Spring is finally here, which means it’s a perfect time for spring cleaning. For many families, spring cleaning is also an opportunity to check up on their older loved ones, evaluate the safety of their home environment, and make sure they’re still able to live alone independently. If you’re helping an older loved one with spring cleaning this year, take a look at these helpful tips:
Cleaning an entire home can be an overwhelming task, especially for older adults. For those with limited mobility or arthritis, chores like moving heavy furniture, cleaning the gutters, or bending over to sweep or vacuum can be very difficult and may even lead to an accident. Enlist the help of friends and family members to make the spring cleaning process easier. As the saying goes, “Many hands make light work.” Together, you can tackle your loved one’s to-do list safely and effectively.
Clear out the Clutter
We all accumulate clutter in our homes, whether it’s paperwork, clothes, books, or just extra “stuff” that gets in the way. For older adults who have accumulated a lifetime of stuff, letting go can be particularly challenging. When cleaning a clutter-filled room, encourage your loved one to sort their belongings into three different piles: yes, no, and maybe. Going through items one-by-one will help them evaluate what they truly need to keep, and what’s just taking up space in their home. Depending on their condition, the items in the “no” pile can be donated to charity. If your loved one is having a hard time letting go of sentimental items, consider taking photos for a scrapbook as an alternative to keeping the item.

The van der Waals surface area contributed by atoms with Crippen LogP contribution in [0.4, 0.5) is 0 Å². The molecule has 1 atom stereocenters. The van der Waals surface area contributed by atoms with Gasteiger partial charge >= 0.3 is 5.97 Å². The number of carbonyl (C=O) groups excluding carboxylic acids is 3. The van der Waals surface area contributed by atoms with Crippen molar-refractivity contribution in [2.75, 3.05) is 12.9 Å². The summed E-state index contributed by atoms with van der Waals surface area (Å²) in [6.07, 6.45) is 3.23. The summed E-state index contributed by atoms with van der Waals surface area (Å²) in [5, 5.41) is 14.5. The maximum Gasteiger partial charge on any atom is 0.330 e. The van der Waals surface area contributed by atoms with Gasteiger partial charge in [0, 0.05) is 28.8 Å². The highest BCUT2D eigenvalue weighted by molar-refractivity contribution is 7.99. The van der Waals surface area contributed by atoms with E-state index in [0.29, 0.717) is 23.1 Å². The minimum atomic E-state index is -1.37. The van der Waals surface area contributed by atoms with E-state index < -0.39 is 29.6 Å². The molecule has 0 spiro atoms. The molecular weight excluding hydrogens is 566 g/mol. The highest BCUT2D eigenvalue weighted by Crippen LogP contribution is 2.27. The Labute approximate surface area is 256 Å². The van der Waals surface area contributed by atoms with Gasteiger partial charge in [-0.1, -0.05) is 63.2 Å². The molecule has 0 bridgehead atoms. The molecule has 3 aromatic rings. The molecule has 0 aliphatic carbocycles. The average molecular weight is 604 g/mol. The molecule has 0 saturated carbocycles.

Look for fall hazards
Most older adults live in their homes for decades without making any changes or renovations. But over time, their home may require some simple updates to make it safer and eliminate any dangerous fall hazards. For example, make sure the home has adequate lighting, especially at the top and bottom of stairs, and be sure that all stairs have secure railings. Tape wires or cords (like lamp cords or telephone wires) next to walls so they don’t pose a trip hazard, and secure throw rugs with double-sided tape or a non-slip backing. The Centers for Disease Control and Prevention provides a helpful home safety checklist with more tips.
Check alarms and smoke detectors
Finally, test the smoke alarms and carbon monoxide detectors in your loved one’s home and replace all dead batteries. Now is also a good time to ensure your loved one’s emergency contact list is up-to-date. Create a list of the current home, work, and cell phone numbers of individuals your loved one should contact in an emergency, and place the list where they can find it easily, such as on the refrigerator.
If you are concerned about the safety of a loved one living alone, it may be time to discuss the benefits of moving to a senior living community. Moving to a senior living community means your loved one will live in a safe, secure environment, where they no longer have to worry about keeping up with household chores or maintenance tasks. While starting the conversation about senior living is never easy, it’s important to express your concerns sooner rather than later for the safety and overall well-being of your loved one.